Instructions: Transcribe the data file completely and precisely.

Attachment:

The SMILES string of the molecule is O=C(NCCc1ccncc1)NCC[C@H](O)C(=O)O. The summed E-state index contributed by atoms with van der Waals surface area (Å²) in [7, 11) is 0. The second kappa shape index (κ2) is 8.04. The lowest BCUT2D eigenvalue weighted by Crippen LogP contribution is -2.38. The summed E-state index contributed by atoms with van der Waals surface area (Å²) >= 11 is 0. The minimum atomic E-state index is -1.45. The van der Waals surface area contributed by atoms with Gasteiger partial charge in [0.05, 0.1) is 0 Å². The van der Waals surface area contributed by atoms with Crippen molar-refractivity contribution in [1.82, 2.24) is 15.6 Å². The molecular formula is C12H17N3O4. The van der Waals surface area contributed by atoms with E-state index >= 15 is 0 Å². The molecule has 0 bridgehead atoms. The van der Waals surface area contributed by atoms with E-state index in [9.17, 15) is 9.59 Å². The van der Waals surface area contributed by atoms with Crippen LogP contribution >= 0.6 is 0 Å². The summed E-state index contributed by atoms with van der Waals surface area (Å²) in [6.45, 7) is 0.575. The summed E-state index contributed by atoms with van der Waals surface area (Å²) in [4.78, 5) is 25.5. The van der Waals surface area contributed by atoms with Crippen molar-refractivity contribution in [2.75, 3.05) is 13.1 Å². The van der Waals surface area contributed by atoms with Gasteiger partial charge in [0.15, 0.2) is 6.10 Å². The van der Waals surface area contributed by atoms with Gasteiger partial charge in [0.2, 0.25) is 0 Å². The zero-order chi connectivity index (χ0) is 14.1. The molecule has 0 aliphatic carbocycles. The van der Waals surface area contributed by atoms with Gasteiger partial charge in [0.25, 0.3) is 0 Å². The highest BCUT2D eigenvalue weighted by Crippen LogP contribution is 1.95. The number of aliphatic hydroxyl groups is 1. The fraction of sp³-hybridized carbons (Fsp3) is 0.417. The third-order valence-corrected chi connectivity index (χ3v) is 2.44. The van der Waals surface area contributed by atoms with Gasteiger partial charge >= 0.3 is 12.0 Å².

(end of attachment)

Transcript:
The SMILES string of the molecule is O=C(NCCc1ccncc1)NCC[C@H](O)C(=O)O. The summed E-state index contributed by atoms with van der Waals surface area (Å²) in [7, 11) is 0. The second kappa shape index (κ2) is 8.04. The lowest BCUT2D eigenvalue weighted by Crippen LogP contribution is -2.38. The summed E-state index contributed by atoms with van der Waals surface area (Å²) >= 11 is 0. The minimum atomic E-state index is -1.45. The van der Waals surface area contributed by atoms with Gasteiger partial charge in [0.05, 0.1) is 0 Å². The van der Waals surface area contributed by atoms with Crippen molar-refractivity contribution in [1.82, 2.24) is 15.6 Å². The molecular formula is C12H17N3O4. The van der Waals surface area contributed by atoms with E-state index >= 15 is 0 Å². The molecule has 0 bridgehead atoms. The van der Waals surface area contributed by atoms with E-state index in [9.17, 15) is 9.59 Å². The van der Waals surface area contributed by atoms with Crippen LogP contribution >= 0.6 is 0 Å². The summed E-state index contributed by atoms with van der Waals surface area (Å²) in [6.45, 7) is 0.575. The summed E-state index contributed by atoms with van der Waals surface area (Å²) in [4.78, 5) is 25.5. The van der Waals surface area contributed by atoms with Crippen molar-refractivity contribution in [2.75, 3.05) is 13.1 Å². The van der Waals surface area contributed by atoms with Gasteiger partial charge in [0.15, 0.2) is 6.10 Å². The van der Waals surface area contributed by atoms with Gasteiger partial charge in [0.2, 0.25) is 0 Å². The zero-order chi connectivity index (χ0) is 14.1. The molecule has 0 aliphatic carbocycles. The van der Waals surface area contributed by atoms with Gasteiger partial charge in [0.25, 0.3) is 0 Å². The highest BCUT2D eigenvalue weighted by Crippen LogP contribution is 1.95. The number of aliphatic hydroxyl groups is 1. The fraction of sp³-hybridized carbons (Fsp3) is 0.417. The third-order valence-corrected chi connectivity index (χ3v) is 2.44. The van der Waals surface area contributed by atoms with Gasteiger partial charge >= 0.3 is 12.0 Å².